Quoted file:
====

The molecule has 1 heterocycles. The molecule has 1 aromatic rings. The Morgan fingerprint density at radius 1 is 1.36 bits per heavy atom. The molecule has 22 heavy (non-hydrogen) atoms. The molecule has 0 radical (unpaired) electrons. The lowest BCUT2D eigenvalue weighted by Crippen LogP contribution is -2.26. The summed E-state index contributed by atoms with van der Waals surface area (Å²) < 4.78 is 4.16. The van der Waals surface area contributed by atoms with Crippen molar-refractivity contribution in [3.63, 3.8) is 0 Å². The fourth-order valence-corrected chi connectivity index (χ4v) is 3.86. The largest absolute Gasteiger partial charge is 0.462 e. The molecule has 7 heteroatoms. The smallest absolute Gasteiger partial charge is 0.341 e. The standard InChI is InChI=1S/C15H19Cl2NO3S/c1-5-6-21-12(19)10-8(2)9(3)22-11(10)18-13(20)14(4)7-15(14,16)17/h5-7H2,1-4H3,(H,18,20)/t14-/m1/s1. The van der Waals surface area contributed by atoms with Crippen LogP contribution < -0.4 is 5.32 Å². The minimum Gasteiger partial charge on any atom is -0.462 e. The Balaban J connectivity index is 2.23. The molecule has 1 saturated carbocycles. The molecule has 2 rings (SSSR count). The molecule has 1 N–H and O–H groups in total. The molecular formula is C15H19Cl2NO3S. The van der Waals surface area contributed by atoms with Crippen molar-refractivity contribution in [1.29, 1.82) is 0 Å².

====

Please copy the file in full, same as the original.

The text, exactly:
The molecule has 1 heterocycles. The molecule has 1 aromatic rings. The Morgan fingerprint density at radius 1 is 1.36 bits per heavy atom. The molecule has 22 heavy (non-hydrogen) atoms. The molecule has 0 radical (unpaired) electrons. The lowest BCUT2D eigenvalue weighted by Crippen LogP contribution is -2.26. The summed E-state index contributed by atoms with van der Waals surface area (Å²) < 4.78 is 4.16. The van der Waals surface area contributed by atoms with Crippen molar-refractivity contribution in [3.63, 3.8) is 0 Å². The fourth-order valence-corrected chi connectivity index (χ4v) is 3.86. The largest absolute Gasteiger partial charge is 0.462 e. The molecule has 7 heteroatoms. The smallest absolute Gasteiger partial charge is 0.341 e. The standard InChI is InChI=1S/C15H19Cl2NO3S/c1-5-6-21-12(19)10-8(2)9(3)22-11(10)18-13(20)14(4)7-15(14,16)17/h5-7H2,1-4H3,(H,18,20)/t14-/m1/s1. The van der Waals surface area contributed by atoms with Crippen LogP contribution < -0.4 is 5.32 Å². The minimum Gasteiger partial charge on any atom is -0.462 e. The Balaban J connectivity index is 2.23. The molecule has 1 saturated carbocycles. The molecule has 2 rings (SSSR count). The molecule has 1 N–H and O–H groups in total. The molecular formula is C15H19Cl2NO3S. The van der Waals surface area contributed by atoms with Crippen molar-refractivity contribution in [1.29, 1.82) is 0 Å².